Science and art bring young Carthaginian 'back to life'
By Kaouther Larbi
Agence France Presse
Oct. 28, 2010
CARTHAGE, Tunisia (AFP) — Clad in a white linen tunic, sandals in the ancient Carthaginian style and a pendant and beads like those found with his remains, 2,500-year-old "Ariche" has virtually come back to life on the sacred hill of Byrsa where he was born.
The outcome of scientific cooperation between France and Tunisia, the young man has been remodelled and returned to his native soil in historical Carthage, a city state that lasted from 814 B.C. to 146 B.C. He will be given a place of honour in the museum of modern-day Carthage, north of Tunis.
"The distance that separates the centuries has been erased, the bones are given flesh and the eyes light up anew in a young man who lived right here six centuries before our own era," French ambassador Pierre Menat said at the opening of the exhibition last week.
The modern history of the youth of Byrsa began in 1994 with the fortuitous discovery of a sepulchre on the southern flank of the hill, which is one of the most famous sites of antique Carthage. A joint Franco-Tunisian team moved in to excavate.
"Gone too soon, taken prematurely from life and the love of those close to him (...) he was doubtless of noble birth and his body was buried in this generous African soil," said Leila Sebai, president of the International Council of Museums and commissioner of the exhibition.
An anthropological study of the skeleton showed that the man died between the age of 19 and 24, had a pretty robust physique and was 1.7 metres (five feet six inches) tall, according to a description by Jean Paul Morel, director of the French archaeological team at Carthage Byrsa.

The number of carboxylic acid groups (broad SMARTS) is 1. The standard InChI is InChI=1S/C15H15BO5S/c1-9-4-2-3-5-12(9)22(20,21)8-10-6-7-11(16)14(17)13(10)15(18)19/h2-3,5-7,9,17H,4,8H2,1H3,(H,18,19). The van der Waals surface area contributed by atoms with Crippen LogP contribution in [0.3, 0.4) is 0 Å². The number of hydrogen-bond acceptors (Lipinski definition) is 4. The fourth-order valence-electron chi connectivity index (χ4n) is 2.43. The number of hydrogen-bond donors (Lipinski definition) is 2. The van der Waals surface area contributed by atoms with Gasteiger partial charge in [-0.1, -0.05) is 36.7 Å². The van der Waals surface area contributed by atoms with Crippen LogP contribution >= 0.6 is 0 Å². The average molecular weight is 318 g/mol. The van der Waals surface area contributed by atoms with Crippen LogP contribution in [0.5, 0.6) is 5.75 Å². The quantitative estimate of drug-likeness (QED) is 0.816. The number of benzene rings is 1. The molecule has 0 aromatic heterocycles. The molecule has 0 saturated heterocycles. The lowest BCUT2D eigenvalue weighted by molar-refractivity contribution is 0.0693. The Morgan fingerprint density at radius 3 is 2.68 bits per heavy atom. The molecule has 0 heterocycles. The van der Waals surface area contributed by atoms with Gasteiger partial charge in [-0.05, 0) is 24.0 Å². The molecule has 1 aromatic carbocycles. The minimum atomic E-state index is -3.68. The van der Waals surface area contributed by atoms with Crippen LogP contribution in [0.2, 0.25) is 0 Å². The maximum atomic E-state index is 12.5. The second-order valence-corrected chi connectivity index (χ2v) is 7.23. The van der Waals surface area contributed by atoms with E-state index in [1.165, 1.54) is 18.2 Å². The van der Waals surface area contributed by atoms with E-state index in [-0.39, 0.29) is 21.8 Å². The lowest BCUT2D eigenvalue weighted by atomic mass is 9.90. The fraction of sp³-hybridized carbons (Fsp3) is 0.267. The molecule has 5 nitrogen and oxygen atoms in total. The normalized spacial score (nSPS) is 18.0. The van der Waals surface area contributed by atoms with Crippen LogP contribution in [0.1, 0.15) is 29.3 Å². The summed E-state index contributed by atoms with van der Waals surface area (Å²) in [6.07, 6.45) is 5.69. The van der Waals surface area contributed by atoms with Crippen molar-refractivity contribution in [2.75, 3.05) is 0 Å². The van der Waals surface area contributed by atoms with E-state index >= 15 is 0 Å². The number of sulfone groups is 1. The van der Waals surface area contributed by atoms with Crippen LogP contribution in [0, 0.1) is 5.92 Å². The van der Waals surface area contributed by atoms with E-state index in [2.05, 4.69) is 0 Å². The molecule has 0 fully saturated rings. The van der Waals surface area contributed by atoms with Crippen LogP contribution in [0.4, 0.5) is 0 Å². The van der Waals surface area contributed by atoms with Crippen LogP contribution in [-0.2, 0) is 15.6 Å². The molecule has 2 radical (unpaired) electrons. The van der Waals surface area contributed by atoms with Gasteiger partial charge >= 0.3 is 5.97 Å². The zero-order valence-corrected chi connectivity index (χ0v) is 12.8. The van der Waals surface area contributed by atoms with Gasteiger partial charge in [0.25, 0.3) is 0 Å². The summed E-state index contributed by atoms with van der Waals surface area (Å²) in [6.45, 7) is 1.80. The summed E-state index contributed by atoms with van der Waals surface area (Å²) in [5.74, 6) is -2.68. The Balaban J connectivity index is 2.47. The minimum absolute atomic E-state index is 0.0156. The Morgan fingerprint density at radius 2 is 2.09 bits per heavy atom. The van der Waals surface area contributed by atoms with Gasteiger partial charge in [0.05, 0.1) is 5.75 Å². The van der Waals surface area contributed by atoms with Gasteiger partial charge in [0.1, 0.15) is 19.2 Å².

The man from Byrsa has been rebaptised Ariche — meaning the desired man — at the initiative of Culture Minister Abderraouf Basti, who inaugurated the exhibition.
Ariche has regained an almost living human appearance very close in physiognomy to a Carthaginian of the 6th century B.C. after a dermoplastic reconstruction undertaken in Paris by Elisabeth Daynes, a sculptor specialising in hyper-realistic reconstructions.
"He comes back to us thanks to scientific rigour, notably that of paleo-anthropology and forensic medicine, but also the magic of art, that of Elisabeth Daynes, who knows how to bring many faces back from the distant past," Sebai said.
Dermoplastic reconstruction is based on a scientific technique that enables experts to restore the features of an individual with 95 percent accuracy, though some aspects, such as the colour of the eyes and the hair remain partially subjective, she added.
"We can clearly see that this exceptional witness to Carthage in the Punic era is a Mediterranean man, he has all the characteristics," noted Sihem Roudesli, a paleo-anthropologist at the Tunisian National Heritage Institute.
"I hope that like his contemporaries, legendary sailors and bringers of civilisation, this young man can travel across the seas to bear witness on other continents to the greatness of Carthage," Menat said.
Repatriated on September 24, Ariche will be on show at Byrsa until the end of March 2011 when he will travel to Lebanon, the land of the Phoenicians who founded Carthage, for an exhibition at the American University of Beirut.